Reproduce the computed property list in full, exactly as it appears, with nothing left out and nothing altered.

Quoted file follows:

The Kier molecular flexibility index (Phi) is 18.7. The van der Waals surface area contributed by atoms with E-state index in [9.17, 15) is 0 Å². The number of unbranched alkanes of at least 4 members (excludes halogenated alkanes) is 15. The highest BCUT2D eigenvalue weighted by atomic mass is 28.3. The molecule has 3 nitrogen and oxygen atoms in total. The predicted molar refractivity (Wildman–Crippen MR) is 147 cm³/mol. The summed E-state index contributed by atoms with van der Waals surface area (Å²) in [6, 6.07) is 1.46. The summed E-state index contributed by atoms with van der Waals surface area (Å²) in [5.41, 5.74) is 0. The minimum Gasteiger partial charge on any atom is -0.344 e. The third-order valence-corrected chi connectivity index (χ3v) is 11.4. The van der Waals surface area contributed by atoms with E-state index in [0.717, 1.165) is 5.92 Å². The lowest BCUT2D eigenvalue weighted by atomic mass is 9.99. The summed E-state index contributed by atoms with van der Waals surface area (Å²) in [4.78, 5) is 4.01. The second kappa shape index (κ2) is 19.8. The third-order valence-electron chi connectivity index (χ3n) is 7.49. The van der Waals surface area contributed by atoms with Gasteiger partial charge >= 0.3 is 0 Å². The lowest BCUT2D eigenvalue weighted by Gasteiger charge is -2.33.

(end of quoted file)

The Kier molecular flexibility index (Phi) is 18.7. The van der Waals surface area contributed by atoms with E-state index in [9.17, 15) is 0 Å². The number of unbranched alkanes of at least 4 members (excludes halogenated alkanes) is 15. The highest BCUT2D eigenvalue weighted by atomic mass is 28.3. The molecule has 3 nitrogen and oxygen atoms in total. The predicted molar refractivity (Wildman–Crippen MR) is 147 cm³/mol. The summed E-state index contributed by atoms with van der Waals surface area (Å²) in [6, 6.07) is 1.46. The summed E-state index contributed by atoms with van der Waals surface area (Å²) in [5.41, 5.74) is 0. The minimum Gasteiger partial charge on any atom is -0.344 e. The third-order valence-corrected chi connectivity index (χ3v) is 11.4. The van der Waals surface area contributed by atoms with E-state index in [0.717, 1.165) is 5.92 Å². The lowest BCUT2D eigenvalue weighted by atomic mass is 9.99. The summed E-state index contributed by atoms with van der Waals surface area (Å²) in [4.78, 5) is 4.01. The second kappa shape index (κ2) is 19.8. The third-order valence-electron chi connectivity index (χ3n) is 7.49. The van der Waals surface area contributed by atoms with Gasteiger partial charge >= 0.3 is 0 Å². The lowest BCUT2D eigenvalue weighted by Gasteiger charge is -2.33.